• Restricts an AOB after loss for homeowners in an emergency to $ 3,000 or 1 percent of coverage A limit
  • Limits an AOB to $ 500 for automatic policy for damage to the windshield
  • Requires that consumers provide the insurer with a copy of the AOB within 3 business days after the AOB has been performed.
  • This allows the consumer to dissolve the AOB within 14 days after the execution, or at least 30 days after the execution if the service provider has not yet begun substantial work on the premises.

The amendment would amend the Florida lawyer statute to create a prevailing, changing price for the compensation of parties that gives the dominant party – the insurer or service provider – the right to collect fees and fees for lawyers in AOB cases . The amendment defines the dominant party as the party that dominates the main issues of the case. However, the court can determine that there is no current party in a case.

The amendment states that when determining whether there is a ruling party, the court must take into account: 1. the points of dispute; 2. The amount of claims from the service provider versus the recovered amount; 3. The existence of any settlement and counterclaims; and 4. the amounts offered by both parties to solve the problems prior to or during a process.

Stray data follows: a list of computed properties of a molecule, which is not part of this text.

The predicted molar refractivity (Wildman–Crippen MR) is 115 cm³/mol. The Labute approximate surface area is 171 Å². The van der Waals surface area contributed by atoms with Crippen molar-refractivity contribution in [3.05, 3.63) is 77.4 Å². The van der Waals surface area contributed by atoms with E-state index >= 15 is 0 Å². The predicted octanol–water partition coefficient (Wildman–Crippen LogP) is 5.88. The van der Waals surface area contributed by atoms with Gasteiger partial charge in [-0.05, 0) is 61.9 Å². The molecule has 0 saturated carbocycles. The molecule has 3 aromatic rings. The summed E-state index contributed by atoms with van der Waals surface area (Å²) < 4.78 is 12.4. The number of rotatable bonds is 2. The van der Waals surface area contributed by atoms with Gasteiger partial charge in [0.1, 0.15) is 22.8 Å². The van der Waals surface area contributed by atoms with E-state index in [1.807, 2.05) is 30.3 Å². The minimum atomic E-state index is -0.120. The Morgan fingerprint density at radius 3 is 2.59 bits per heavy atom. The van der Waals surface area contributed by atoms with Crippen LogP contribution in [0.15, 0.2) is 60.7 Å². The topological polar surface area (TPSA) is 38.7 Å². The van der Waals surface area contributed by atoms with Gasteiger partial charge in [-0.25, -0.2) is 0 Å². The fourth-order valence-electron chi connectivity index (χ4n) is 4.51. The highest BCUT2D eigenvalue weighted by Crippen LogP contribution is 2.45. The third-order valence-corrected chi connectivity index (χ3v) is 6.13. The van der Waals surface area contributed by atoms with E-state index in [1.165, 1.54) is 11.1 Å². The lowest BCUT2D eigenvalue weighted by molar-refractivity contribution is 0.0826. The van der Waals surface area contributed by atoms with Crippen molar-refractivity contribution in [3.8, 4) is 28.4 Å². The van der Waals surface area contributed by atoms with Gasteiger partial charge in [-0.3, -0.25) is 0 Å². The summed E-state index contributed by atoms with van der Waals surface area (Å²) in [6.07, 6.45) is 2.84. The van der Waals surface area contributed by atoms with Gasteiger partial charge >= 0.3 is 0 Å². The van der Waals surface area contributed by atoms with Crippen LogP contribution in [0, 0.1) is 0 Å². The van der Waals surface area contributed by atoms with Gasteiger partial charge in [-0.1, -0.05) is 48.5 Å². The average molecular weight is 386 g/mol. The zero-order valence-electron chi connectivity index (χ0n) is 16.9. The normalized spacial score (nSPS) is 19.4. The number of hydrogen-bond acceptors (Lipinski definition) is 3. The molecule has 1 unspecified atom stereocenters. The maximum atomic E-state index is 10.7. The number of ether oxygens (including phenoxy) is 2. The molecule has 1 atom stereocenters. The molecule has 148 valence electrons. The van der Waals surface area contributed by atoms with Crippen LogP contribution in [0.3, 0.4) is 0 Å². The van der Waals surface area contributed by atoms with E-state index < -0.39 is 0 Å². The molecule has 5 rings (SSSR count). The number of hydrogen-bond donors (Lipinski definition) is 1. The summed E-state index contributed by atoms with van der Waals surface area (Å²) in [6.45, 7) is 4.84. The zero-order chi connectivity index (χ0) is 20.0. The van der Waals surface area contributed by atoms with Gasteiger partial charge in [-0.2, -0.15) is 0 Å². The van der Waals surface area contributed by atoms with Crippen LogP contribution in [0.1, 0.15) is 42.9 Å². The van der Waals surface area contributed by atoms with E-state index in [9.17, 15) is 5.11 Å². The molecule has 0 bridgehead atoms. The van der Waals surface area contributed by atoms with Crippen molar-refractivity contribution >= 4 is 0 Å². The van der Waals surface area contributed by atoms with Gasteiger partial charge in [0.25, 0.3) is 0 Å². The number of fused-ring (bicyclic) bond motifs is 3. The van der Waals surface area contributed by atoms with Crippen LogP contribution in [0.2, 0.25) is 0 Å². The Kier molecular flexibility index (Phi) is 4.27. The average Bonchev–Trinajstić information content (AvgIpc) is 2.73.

The prevailing change of party in the statute of lawyers' money is intended to remove the incentive for contractors and law firms to sue the insurer, experts say.

Lawyer Michael Packer, who defended the insurers in AOB cases, says that SB 122 would be "a pretty big change in the way these cases are litigated".

"It would certainly have an effect on the cases being submitted and the willingness to negotiate," he said. "At the moment everything is stacked against the insurance company – this could raise the playing field a little or at least create a situation where these service providers have something to lose if they are not reasonable."

But Packer said that the ultimate benefit of SB 122 is the consumer protection it offers.

"Ultimately, it's about getting these invoices back to reasonable amounts that companies would charge if there was no insurance involved," he said.